Foujita's muse of muses inspires bidders at Bonhams Impressionist Sale in London

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Foujita's muse of muses inspires bidders at Bonhams Impressionist Sale in London
Léonard Tsuguharu Foujita (1886-1968), Nu Assis (Jacqueline Barsotti-Goddard). Oil on Canvas. 64.8 x 100.2cm (25 1/2 x 39 7/16in). Painted in Paris in 1929. Estimate: £800,000-1,200,000. Photo: Bonhams.



LONDON.- Nu Assis (Jacqueline Barsotti-Goddard), an important work by Léonard Tsuguharu Foujita (1886-1968) depicting the famous artist’s model and muse Jacqueline Barsotti-Goddard,achieved an impressive £1,602,300 at Bonhams Impressionist & Modern Art sale today (12 October) in New Bond Street, London. The work had a pre-sale estimate of £800,000-1,200,000.

The 69-lot sale made a total of £4,977,008 with 83% sold by lot and 97% sold by value.

The ultimate bohemian, Barsotti-Goddard, was a favourite of the Parisian art scene in the 1920s, sitting for Picasso, Matisse, and Giacometti amongst many others. Frequently photographed by Man Ray, she was well-known throughout the wider circle of artists and muses, later writing a memoir recalling her experiences and offering some acerbic observations about the personalities that surrounded her. Foujita was especially drawn to her, and she was said to have been his favourite model.

Hannah Noel-Smith, Bonhams Head of Impressionist & Modern Art, commented: “Nu Assis (Jacqueline Barsotti-Goddard) was one of the largest works from Foujita’s Nude series to ever come to the market and had been in the same private collection since 1929. Depicting Jacqueline Barsotti-Goddard, the muse of muses, it is no wonder the work attracted the attention of collectors and achieved such an impressive price.”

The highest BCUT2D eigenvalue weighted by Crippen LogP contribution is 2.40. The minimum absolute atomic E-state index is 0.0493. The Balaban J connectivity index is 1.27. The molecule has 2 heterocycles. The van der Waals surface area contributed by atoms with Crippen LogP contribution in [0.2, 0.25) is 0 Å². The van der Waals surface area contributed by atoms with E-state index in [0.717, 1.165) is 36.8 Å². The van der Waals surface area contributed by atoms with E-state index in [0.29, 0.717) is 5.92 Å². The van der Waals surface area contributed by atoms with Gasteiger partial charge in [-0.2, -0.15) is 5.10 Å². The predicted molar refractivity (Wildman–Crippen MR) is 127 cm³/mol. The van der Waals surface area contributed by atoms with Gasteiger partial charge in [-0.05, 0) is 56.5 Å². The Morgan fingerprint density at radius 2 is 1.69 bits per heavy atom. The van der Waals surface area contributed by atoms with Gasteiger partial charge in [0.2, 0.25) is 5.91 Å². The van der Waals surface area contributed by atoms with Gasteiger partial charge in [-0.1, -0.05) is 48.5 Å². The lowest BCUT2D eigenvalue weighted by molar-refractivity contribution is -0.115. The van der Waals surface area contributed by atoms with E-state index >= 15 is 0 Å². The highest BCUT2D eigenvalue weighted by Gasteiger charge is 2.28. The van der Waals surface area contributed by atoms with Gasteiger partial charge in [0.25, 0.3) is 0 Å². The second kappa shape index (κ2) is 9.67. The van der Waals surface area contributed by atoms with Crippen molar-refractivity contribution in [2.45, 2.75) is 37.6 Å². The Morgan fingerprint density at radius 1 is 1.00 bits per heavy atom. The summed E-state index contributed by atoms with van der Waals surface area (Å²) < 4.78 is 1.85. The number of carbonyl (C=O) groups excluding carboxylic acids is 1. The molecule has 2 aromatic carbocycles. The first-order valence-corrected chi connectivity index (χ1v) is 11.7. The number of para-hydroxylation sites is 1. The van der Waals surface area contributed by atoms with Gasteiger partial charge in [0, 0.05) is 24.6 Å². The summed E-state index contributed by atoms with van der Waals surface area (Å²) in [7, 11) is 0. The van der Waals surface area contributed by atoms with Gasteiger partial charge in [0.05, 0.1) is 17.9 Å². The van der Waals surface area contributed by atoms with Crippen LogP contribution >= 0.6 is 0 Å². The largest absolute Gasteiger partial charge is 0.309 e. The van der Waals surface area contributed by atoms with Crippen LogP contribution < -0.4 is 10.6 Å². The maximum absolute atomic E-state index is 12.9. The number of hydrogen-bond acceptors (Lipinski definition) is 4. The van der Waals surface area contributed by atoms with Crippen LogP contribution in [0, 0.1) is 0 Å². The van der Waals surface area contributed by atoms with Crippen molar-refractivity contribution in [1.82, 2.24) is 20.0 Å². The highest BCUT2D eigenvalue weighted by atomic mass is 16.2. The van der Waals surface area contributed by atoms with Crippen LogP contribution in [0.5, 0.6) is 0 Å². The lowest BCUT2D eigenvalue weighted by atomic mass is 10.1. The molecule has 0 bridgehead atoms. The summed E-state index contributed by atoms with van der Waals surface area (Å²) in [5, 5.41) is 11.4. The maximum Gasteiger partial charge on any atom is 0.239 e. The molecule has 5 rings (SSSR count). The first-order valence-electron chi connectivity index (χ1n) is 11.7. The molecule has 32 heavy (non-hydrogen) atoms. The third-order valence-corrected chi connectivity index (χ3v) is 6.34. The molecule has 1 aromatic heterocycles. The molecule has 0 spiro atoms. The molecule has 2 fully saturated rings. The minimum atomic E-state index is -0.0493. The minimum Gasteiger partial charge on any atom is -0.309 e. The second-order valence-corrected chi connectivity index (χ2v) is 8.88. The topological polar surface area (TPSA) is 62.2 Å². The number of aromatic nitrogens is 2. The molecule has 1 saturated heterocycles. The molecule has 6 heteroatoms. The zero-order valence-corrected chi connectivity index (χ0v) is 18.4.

Other highlights of the sale included:

• Maurice de Vlaminck (1876-1958), La forêt. Sold for £1,122,300.

• Edgar Degas 1834-1917), Danseuse. Sold for £315,300.




• Pierre-Auguste Renoir (1841-1919), Trois roses. Sold for £138,900.

• Pablo Picasso (1881-1973), Femme assise et gentilhomme. Sold for £126,300.

• Salvador Dalí (1904-1989), Cybernetic Lobster Téléphone. Sold for £101,100.

Jacqueline Goddard, née Barsotti (1912-2003) was born on 13 November 1911, to a French mother and an Italian father. Her early childhood was spent in Paris, where her father worked as a sculptor. Though bright, she was a difficult child, and later stated that she felt rejected by her parents: “I replaced my rather disastrous family by the most brilliant personalities of the century.”

After spending time in Italy, a 17-year-old Jacqueline returned to Paris. She began frequenting La Coupole and other popular artist haunts around Montparnasse. She became a close friend of Man Ray and his former mistress Kiki de Montparnasse. She met artists such as Giacometti, Picasso, and Matisse, and writers including Georges Simenon – who used Jacqueline as a character in one of his novels, (and whom she notably disliked). She recalled once dancing with Somerset Maugham, who told her ‘she was the most beautiful woman he had ever known’.

To support herself financially, Jacqueline would sit for a portrait whenever one of her wealthy friends wanted to add a famous artist to their collection; she would then buy the picture and sell it on to her friend at a profit – but at a lower price than would have been charged by a gallery.

Foujita likely met Jacqueline at Le Coupole or the Dôme café. The pair became close friends. She would later write in her unpublished memoirs; “I became his favourite model… Going out with [Foujita] was quite an experience. He was like a jewellery shop window. Big earrings, an enormous watch to hide a tattoo, rings galore; his love of gold was manifest. He believed in being noticed at all costs.” She went on; “Foufou was very protective and fatherly to me. He taught me jujitsu to protect me from all sorts of attacks including rape. He would try to take me by surprise in false alarms. It must have been hilarious to see me calmly posing for a drawing [and then] suddenly jumping on guard.”

In 1949, Jacqueline left behind Paris permanently when she married her second husband, Ivor Goddard, a photographer on the Isle of Wight. It was there that she wrote her memoirs, reflecting with often cutting wit on the characters she met. She remained there until her death in 2003.










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